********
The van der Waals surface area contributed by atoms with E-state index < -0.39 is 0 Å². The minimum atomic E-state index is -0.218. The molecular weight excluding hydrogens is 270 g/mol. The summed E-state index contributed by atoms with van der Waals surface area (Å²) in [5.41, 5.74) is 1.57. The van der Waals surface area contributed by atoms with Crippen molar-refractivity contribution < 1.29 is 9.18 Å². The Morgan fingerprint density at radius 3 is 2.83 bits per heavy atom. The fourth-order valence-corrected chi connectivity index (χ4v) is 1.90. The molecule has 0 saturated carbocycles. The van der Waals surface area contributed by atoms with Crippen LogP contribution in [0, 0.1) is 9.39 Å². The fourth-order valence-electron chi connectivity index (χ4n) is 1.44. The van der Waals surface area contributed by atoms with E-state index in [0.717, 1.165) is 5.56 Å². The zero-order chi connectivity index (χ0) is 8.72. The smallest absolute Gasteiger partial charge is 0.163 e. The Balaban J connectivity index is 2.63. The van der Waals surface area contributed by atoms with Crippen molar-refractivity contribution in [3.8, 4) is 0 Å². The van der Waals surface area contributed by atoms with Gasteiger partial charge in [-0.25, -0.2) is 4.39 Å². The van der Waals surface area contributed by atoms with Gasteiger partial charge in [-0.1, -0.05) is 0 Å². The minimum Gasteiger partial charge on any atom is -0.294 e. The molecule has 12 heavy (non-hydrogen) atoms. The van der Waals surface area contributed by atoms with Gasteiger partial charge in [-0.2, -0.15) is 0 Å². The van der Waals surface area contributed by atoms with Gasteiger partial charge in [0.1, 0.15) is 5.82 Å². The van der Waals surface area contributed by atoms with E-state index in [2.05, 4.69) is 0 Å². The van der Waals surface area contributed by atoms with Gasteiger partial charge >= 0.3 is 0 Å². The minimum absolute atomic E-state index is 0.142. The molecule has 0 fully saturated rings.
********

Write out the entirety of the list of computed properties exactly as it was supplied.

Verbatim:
The van der Waals surface area contributed by atoms with E-state index < -0.39 is 0 Å². The minimum atomic E-state index is -0.218. The molecular weight excluding hydrogens is 270 g/mol. The summed E-state index contributed by atoms with van der Waals surface area (Å²) in [5.41, 5.74) is 1.57. The van der Waals surface area contributed by atoms with Crippen molar-refractivity contribution < 1.29 is 9.18 Å². The Morgan fingerprint density at radius 3 is 2.83 bits per heavy atom. The fourth-order valence-corrected chi connectivity index (χ4v) is 1.90. The molecule has 0 saturated carbocycles. The van der Waals surface area contributed by atoms with Crippen LogP contribution in [0, 0.1) is 9.39 Å². The fourth-order valence-electron chi connectivity index (χ4n) is 1.44. The van der Waals surface area contributed by atoms with E-state index in [0.717, 1.165) is 5.56 Å². The zero-order chi connectivity index (χ0) is 8.72. The smallest absolute Gasteiger partial charge is 0.163 e. The Balaban J connectivity index is 2.63. The van der Waals surface area contributed by atoms with Crippen molar-refractivity contribution in [3.8, 4) is 0 Å². The van der Waals surface area contributed by atoms with Gasteiger partial charge in [-0.25, -0.2) is 4.39 Å². The van der Waals surface area contributed by atoms with Gasteiger partial charge in [-0.1, -0.05) is 0 Å². The minimum Gasteiger partial charge on any atom is -0.294 e. The molecule has 12 heavy (non-hydrogen) atoms. The van der Waals surface area contributed by atoms with Gasteiger partial charge in [-0.2, -0.15) is 0 Å². The van der Waals surface area contributed by atoms with Gasteiger partial charge in [0.1, 0.15) is 5.82 Å². The van der Waals surface area contributed by atoms with E-state index in [2.05, 4.69) is 0 Å². The van der Waals surface area contributed by atoms with Gasteiger partial charge >= 0.3 is 0 Å². The minimum absolute atomic E-state index is 0.142. The molecule has 0 fully saturated rings.